How to String Seed Beads onto an Elastic String

Elastic string serves ideally for beading projects because it eliminates many steps and processes that require special findings and tools. Because you can easily tie elastic string together to finish off your jewellery, making bracelets and necklaces becomes a quick and easy task with elastic string. Use delicate seed beads for creating necklaces and bracelets with elastic string. Because seed beads are so tiny, the finished result will be light, fashionable jewellery pieces.

Measure the distance around your neck or wrist to determine how long you wish to make your jewellery piece. Add 1 to 2 inches to this measurement and cut a piece of elastic string to this length.

Tie an overhand double knot in one end of the elastic string to hold the seed beads on the elastic string as you string them.

Arrange the seed beads on the bead board to find a pleasing arrangement. Experiment with different designs and arrangements of beads until you have the seed beads the way you want to string them.

Begin placing the seed beads onto the elastic string in the order you created on the bead board. String the seed beads until you have approximately 2 inches of empty elastic string remaining. Unless the elastic is very fine, like thread, you will not need a needle to string your seed beads. Hold the elastic near the end to give it some rigidity and push the end through the seed beads one or two at a time, pushing them down toward the knot as you go.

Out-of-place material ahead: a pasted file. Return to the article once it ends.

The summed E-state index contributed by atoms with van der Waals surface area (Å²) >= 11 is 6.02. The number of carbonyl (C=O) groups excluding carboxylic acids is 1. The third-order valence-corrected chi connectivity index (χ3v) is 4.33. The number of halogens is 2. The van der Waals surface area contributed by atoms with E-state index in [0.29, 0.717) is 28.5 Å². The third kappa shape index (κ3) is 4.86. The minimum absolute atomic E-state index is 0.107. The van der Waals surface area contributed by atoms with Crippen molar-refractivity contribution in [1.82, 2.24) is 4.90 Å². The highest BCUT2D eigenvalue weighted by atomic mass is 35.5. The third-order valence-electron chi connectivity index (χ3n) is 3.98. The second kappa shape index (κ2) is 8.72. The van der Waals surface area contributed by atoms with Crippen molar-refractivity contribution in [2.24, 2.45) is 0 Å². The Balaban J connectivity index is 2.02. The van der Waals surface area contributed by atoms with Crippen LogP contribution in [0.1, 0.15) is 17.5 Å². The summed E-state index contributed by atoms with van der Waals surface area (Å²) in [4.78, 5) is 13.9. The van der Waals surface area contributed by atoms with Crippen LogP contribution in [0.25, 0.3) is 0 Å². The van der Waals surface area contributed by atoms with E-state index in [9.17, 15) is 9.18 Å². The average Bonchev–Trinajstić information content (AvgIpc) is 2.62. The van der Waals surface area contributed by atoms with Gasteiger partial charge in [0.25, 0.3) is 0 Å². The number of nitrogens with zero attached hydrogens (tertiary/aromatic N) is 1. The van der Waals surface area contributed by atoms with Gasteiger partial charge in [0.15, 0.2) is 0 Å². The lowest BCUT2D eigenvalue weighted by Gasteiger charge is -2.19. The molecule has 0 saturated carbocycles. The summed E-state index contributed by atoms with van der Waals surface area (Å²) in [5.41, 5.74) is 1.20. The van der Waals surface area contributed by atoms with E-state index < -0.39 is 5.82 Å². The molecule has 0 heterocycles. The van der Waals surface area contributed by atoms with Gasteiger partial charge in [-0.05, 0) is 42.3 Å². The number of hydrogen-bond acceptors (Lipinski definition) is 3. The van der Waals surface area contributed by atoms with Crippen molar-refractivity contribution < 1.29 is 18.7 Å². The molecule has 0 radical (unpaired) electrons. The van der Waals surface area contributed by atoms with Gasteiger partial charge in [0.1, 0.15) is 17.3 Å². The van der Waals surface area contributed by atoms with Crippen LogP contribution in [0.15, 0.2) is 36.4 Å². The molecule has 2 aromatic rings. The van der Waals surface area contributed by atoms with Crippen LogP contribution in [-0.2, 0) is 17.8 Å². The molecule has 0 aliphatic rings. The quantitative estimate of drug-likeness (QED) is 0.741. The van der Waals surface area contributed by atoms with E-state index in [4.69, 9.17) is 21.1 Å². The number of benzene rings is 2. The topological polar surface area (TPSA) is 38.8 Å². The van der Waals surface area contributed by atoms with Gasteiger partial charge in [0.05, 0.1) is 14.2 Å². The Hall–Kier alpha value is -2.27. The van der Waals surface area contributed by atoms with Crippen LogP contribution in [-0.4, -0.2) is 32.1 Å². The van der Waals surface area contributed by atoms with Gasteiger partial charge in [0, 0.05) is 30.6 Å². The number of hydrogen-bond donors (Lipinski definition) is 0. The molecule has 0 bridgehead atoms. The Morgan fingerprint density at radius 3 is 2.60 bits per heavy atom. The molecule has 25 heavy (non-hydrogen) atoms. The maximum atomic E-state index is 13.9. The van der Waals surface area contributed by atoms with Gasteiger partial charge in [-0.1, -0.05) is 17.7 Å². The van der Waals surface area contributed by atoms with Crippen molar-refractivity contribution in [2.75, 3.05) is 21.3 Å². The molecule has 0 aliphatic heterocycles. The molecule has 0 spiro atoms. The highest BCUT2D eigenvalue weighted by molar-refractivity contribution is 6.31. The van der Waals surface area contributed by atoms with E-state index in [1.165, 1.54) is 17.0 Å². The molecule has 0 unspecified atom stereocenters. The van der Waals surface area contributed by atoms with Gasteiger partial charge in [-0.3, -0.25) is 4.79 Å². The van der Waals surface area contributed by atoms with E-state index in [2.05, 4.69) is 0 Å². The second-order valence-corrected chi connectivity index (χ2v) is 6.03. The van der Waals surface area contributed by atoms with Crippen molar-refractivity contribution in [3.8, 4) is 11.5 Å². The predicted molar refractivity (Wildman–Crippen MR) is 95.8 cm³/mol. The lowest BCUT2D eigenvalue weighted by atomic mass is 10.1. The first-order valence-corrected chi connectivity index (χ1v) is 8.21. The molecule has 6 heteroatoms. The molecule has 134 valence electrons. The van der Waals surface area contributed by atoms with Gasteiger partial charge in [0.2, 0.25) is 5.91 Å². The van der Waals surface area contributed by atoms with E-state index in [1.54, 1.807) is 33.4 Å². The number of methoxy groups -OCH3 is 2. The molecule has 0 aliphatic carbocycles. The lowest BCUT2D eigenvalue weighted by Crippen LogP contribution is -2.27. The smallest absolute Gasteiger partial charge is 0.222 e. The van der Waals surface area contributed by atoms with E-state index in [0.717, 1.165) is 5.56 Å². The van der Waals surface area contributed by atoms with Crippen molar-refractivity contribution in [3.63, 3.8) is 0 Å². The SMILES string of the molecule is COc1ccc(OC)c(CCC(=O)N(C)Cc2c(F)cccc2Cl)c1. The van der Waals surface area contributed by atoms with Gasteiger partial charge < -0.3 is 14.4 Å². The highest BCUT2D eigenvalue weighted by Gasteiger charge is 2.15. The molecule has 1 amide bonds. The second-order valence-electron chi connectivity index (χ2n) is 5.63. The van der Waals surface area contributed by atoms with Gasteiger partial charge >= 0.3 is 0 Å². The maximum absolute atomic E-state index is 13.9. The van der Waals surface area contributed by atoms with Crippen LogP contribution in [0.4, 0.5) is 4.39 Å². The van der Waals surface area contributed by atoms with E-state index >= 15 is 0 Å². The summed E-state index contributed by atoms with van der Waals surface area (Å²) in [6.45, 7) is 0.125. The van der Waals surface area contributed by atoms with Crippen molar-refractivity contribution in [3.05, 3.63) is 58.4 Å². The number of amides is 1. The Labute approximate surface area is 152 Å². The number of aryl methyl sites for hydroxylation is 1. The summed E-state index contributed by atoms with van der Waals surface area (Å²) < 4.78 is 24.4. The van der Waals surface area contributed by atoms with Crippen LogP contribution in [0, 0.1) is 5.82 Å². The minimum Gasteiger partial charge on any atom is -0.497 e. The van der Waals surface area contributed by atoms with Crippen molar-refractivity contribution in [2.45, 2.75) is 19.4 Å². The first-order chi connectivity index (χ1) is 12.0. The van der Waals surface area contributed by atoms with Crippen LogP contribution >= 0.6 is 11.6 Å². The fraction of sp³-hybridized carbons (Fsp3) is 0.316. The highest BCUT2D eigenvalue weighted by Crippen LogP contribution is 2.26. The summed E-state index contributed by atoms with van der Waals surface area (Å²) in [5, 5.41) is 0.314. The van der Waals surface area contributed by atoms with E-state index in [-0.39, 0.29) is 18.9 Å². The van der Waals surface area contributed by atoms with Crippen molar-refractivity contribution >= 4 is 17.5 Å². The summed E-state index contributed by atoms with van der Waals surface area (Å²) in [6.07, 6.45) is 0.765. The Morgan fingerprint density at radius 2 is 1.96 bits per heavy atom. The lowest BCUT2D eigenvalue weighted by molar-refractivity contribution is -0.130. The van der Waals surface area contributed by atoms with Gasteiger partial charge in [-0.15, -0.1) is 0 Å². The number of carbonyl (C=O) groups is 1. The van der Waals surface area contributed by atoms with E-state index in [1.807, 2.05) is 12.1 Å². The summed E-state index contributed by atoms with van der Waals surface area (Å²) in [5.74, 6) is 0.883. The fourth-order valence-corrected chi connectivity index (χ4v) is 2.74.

Bring the two ends of the elastic string together and tie them in a tight double knot.

Insert the tails of the elastic string back through the holes of the seed beads, to hide the tails.

Place a dot of beading glue onto the knot you tied in the elastic string to hold the knot securely.


It may help to cut the beading end of the elastic at an angle. If using fine elastic, thread it through a bigeye beading needle to string your seed beads, advises Let's Bead.

Things You'll Need

  • Tape measure
  • Elastic string
  • Scissors
  • Bead board
  • Seed beads
  • Beading glue
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About the Author

Kathryn Hatter is a veteran home-school educator, as well as an accomplished gardener, quilter, crocheter, cook, decorator and digital graphics creator. As a regular contributor to Natural News, many of Hatter's Internet publications focus on natural health and parenting. Hatter has also had publication on home improvement websites such as Redbeacon.